Successful short sales depend heavily upon the skills of a qualified real estate agent. The agent is responsible for listing and marketing your property at a fair price that will generate an offer. If the price is too high, you will not get an offer. If the price is too low, you may get an offer but your lender will reject the price. The agent is also responsible for communicating regularly with the lender to make sure the lender has everything they need and to provide the necessary prodding that some lenders need to open the file. The short sale agent sets the stage for a successful sale, and the short sale attorney sees to it that the lender doesn't clutter that stage with language that is more harmful to the seller than a foreclosure.


Market the Property at a Fair Price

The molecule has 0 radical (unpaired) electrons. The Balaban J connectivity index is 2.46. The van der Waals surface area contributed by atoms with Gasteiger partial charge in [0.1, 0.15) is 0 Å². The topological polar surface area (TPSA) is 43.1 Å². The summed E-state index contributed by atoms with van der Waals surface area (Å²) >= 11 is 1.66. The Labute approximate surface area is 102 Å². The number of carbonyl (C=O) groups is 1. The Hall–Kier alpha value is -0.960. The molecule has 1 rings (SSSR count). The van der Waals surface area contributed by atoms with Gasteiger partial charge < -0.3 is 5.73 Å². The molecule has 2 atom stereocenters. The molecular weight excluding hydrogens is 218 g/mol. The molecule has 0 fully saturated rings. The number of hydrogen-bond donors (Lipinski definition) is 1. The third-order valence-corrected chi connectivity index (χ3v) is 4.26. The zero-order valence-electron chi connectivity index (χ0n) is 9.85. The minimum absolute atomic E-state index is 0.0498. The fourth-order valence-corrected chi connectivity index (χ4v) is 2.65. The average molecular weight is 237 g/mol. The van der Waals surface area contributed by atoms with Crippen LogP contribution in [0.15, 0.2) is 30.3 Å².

All short sales begin and end with aggressive yet reasonable marketing. In a tough market, you will be but one out of thousands of distressed properties for sale. If you set the price too high, the property will not sell. If you set the price too low, you might generate lots of offers, but you run the risk of not getting approval from your lender(s). Some people operate under the assumption that the lender will simply counteroffer if the price is too low. The problem with this tactic is that it will take the lender more time if they have to produce a counteroffer on price and you run the risk of losing the buyer. The typical turnaround time for lender approval is 60-90 days and could take as long as 6 months depending upon who your lender is. This alone is enough to scare off some buyers, and the need to haggle over price could add another 30 days to the process.